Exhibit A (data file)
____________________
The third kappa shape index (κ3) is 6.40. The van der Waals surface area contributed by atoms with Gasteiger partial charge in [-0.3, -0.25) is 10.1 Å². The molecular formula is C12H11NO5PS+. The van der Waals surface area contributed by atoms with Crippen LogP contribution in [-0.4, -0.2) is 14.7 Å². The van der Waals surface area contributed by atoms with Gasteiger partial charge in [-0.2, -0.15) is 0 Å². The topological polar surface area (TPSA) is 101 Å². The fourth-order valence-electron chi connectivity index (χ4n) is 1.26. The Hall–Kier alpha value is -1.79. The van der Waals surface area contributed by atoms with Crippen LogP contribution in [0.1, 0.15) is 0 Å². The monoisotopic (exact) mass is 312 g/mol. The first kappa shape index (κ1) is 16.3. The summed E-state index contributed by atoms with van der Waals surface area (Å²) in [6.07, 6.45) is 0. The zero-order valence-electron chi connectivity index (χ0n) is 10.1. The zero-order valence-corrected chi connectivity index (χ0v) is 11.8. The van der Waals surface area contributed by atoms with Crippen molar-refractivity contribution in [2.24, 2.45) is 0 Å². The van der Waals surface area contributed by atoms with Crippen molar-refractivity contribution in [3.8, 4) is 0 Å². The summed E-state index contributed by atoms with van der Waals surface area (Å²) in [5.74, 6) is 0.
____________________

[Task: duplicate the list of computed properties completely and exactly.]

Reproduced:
The third kappa shape index (κ3) is 6.40. The van der Waals surface area contributed by atoms with Gasteiger partial charge in [-0.3, -0.25) is 10.1 Å². The molecular formula is C12H11NO5PS+. The van der Waals surface area contributed by atoms with Crippen LogP contribution in [-0.4, -0.2) is 14.7 Å². The van der Waals surface area contributed by atoms with Gasteiger partial charge in [-0.2, -0.15) is 0 Å². The topological polar surface area (TPSA) is 101 Å². The fourth-order valence-electron chi connectivity index (χ4n) is 1.26. The Hall–Kier alpha value is -1.79. The van der Waals surface area contributed by atoms with Crippen LogP contribution in [0.1, 0.15) is 0 Å². The monoisotopic (exact) mass is 312 g/mol. The first kappa shape index (κ1) is 16.3. The summed E-state index contributed by atoms with van der Waals surface area (Å²) in [6.07, 6.45) is 0. The zero-order valence-electron chi connectivity index (χ0n) is 10.1. The zero-order valence-corrected chi connectivity index (χ0v) is 11.8. The van der Waals surface area contributed by atoms with Crippen molar-refractivity contribution in [2.24, 2.45) is 0 Å². The van der Waals surface area contributed by atoms with Crippen molar-refractivity contribution in [3.8, 4) is 0 Å². The summed E-state index contributed by atoms with van der Waals surface area (Å²) in [5.74, 6) is 0.